This idea of peer-to-peer exchange without intermediaries is a big deal because it’s the opposite of how our modern world is built. We’ve grown accustomed to the assumption that the only way to have trusted exchange between people who don’t trust each other is for both parties to have trust in a third party, like a bank or a government that verifies identities, issues the currency, and secures against fraud and abuse. Bitcoin, as it was built, is a repudiation of this entire system, because Satoshi believed the US financial system was corrupt. By replacing the financial middlemen with computer code, Bitcoin distributes trust to everyone else on the network, allowing people to transact with each other directly without having to trust a centralized entity.
In Satoshi’s utopia, there are no banks repossessing people’s houses or governments eroding the value of your savings through inflationary monetary policy, and no laws telling you where and what you can spend your money on. This can only work, however, if everyone who buys, holds, and uses Bitcoin do so without relying on third party intermediaries.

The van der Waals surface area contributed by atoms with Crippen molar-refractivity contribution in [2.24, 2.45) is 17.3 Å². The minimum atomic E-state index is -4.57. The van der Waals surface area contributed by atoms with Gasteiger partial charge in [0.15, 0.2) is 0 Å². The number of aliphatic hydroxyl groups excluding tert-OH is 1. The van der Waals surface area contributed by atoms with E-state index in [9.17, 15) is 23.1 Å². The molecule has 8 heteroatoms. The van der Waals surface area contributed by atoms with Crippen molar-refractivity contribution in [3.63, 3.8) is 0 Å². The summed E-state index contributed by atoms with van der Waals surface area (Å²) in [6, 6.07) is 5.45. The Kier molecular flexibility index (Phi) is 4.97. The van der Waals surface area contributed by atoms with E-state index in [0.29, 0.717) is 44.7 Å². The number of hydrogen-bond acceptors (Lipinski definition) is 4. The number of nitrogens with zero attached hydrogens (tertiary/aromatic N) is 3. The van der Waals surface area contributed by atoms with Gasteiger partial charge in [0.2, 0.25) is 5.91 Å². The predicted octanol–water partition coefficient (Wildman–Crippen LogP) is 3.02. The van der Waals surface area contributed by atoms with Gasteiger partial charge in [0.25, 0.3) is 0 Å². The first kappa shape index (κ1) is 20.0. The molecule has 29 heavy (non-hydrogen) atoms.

By now you may have realized the problem with this philosophy. I’d wager that most of us don’t actually want to live in a world where there are no intermediaries, because the absolute freedom to transact with one another also means we take on more responsibility. By holding your own Bitcoin, you are responsible for determining the identity of the people you’re sending money to, you are responsible for protecting yourself from fraud and theft, and you are responsible for making sure you’re not breaking the law. Most of us would rather trust the banks, credit card companies, and governments to do this for us.